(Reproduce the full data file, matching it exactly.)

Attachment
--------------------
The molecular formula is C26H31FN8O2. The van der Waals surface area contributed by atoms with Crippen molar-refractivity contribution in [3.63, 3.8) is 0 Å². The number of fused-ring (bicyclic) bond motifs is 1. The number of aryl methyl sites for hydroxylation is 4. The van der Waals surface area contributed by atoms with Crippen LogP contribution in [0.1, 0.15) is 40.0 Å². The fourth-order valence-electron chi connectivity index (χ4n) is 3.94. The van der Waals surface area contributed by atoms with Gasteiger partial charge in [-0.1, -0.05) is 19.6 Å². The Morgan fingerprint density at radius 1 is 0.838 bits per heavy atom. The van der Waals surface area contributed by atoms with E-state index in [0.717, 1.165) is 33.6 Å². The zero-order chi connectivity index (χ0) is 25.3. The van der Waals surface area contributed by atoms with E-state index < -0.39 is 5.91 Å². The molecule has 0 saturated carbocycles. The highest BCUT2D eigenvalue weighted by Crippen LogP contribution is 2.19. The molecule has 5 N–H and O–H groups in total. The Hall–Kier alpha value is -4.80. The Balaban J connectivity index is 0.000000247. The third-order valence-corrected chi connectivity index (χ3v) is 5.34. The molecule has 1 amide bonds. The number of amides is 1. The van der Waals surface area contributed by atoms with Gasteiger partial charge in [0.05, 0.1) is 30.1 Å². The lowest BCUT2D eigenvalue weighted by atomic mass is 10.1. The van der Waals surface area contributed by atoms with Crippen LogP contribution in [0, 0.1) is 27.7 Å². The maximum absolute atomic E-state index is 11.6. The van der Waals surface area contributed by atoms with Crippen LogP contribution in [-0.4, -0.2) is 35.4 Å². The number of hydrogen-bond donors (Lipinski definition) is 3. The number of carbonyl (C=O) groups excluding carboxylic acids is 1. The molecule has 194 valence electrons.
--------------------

The molecular formula is C26H31FN8O2. The van der Waals surface area contributed by atoms with Crippen molar-refractivity contribution in [3.63, 3.8) is 0 Å². The number of fused-ring (bicyclic) bond motifs is 1. The number of aryl methyl sites for hydroxylation is 4. The van der Waals surface area contributed by atoms with Crippen LogP contribution in [0.1, 0.15) is 40.0 Å². The fourth-order valence-electron chi connectivity index (χ4n) is 3.94. The van der Waals surface area contributed by atoms with Gasteiger partial charge in [-0.1, -0.05) is 19.6 Å². The Morgan fingerprint density at radius 1 is 0.838 bits per heavy atom. The van der Waals surface area contributed by atoms with E-state index in [0.717, 1.165) is 33.6 Å². The zero-order chi connectivity index (χ0) is 25.3. The van der Waals surface area contributed by atoms with E-state index < -0.39 is 5.91 Å². The molecule has 0 saturated carbocycles. The highest BCUT2D eigenvalue weighted by Crippen LogP contribution is 2.19. The molecule has 5 N–H and O–H groups in total. The Hall–Kier alpha value is -4.80. The Balaban J connectivity index is 0.000000247. The third-order valence-corrected chi connectivity index (χ3v) is 5.34. The molecule has 1 amide bonds. The number of amides is 1. The van der Waals surface area contributed by atoms with Gasteiger partial charge in [0.05, 0.1) is 30.1 Å². The lowest BCUT2D eigenvalue weighted by atomic mass is 10.1. The van der Waals surface area contributed by atoms with Crippen LogP contribution in [0, 0.1) is 27.7 Å². The maximum absolute atomic E-state index is 11.6. The van der Waals surface area contributed by atoms with Crippen LogP contribution in [-0.4, -0.2) is 35.4 Å². The number of hydrogen-bond donors (Lipinski definition) is 3. The number of carbonyl (C=O) groups excluding carboxylic acids is 1. The molecule has 194 valence electrons.